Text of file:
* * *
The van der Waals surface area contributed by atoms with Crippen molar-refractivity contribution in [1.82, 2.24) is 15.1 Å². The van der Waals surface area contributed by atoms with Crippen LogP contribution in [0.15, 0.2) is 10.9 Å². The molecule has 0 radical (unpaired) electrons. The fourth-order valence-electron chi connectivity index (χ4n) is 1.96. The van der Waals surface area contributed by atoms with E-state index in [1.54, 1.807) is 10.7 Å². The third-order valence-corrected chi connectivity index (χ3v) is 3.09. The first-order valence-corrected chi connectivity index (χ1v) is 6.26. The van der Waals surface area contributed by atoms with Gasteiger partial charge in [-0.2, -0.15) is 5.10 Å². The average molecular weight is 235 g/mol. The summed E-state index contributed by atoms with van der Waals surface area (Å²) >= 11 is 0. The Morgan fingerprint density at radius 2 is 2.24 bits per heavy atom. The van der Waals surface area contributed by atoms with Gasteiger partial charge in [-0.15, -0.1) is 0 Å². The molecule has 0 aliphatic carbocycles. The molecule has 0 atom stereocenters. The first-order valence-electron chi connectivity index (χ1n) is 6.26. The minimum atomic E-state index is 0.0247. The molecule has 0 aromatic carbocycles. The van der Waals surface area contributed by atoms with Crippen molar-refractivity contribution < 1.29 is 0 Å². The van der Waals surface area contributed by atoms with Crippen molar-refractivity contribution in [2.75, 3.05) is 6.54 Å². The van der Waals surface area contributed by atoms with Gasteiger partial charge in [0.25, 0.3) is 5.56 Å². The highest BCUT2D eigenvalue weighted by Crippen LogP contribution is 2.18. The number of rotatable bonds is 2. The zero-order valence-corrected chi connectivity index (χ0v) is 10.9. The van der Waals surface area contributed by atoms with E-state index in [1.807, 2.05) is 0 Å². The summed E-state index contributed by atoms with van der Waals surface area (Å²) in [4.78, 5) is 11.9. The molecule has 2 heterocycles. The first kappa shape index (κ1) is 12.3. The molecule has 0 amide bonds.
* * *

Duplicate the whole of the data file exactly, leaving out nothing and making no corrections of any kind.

The van der Waals surface area contributed by atoms with Crippen molar-refractivity contribution in [1.82, 2.24) is 15.1 Å². The van der Waals surface area contributed by atoms with Crippen LogP contribution in [0.15, 0.2) is 10.9 Å². The molecule has 0 radical (unpaired) electrons. The fourth-order valence-electron chi connectivity index (χ4n) is 1.96. The van der Waals surface area contributed by atoms with E-state index in [1.54, 1.807) is 10.7 Å². The third-order valence-corrected chi connectivity index (χ3v) is 3.09. The first-order valence-corrected chi connectivity index (χ1v) is 6.26. The van der Waals surface area contributed by atoms with Gasteiger partial charge in [-0.2, -0.15) is 5.10 Å². The average molecular weight is 235 g/mol. The summed E-state index contributed by atoms with van der Waals surface area (Å²) >= 11 is 0. The Morgan fingerprint density at radius 2 is 2.24 bits per heavy atom. The van der Waals surface area contributed by atoms with Gasteiger partial charge in [-0.15, -0.1) is 0 Å². The molecule has 0 aliphatic carbocycles. The molecule has 0 atom stereocenters. The first-order valence-electron chi connectivity index (χ1n) is 6.26. The minimum atomic E-state index is 0.0247. The molecule has 0 aromatic carbocycles. The van der Waals surface area contributed by atoms with Crippen molar-refractivity contribution < 1.29 is 0 Å². The van der Waals surface area contributed by atoms with Crippen molar-refractivity contribution in [2.75, 3.05) is 6.54 Å². The van der Waals surface area contributed by atoms with Gasteiger partial charge in [0.25, 0.3) is 5.56 Å². The highest BCUT2D eigenvalue weighted by Crippen LogP contribution is 2.18. The number of rotatable bonds is 2. The zero-order valence-corrected chi connectivity index (χ0v) is 10.9. The van der Waals surface area contributed by atoms with E-state index in [1.807, 2.05) is 0 Å². The summed E-state index contributed by atoms with van der Waals surface area (Å²) in [4.78, 5) is 11.9. The molecule has 2 heterocycles. The first kappa shape index (κ1) is 12.3. The molecule has 0 amide bonds.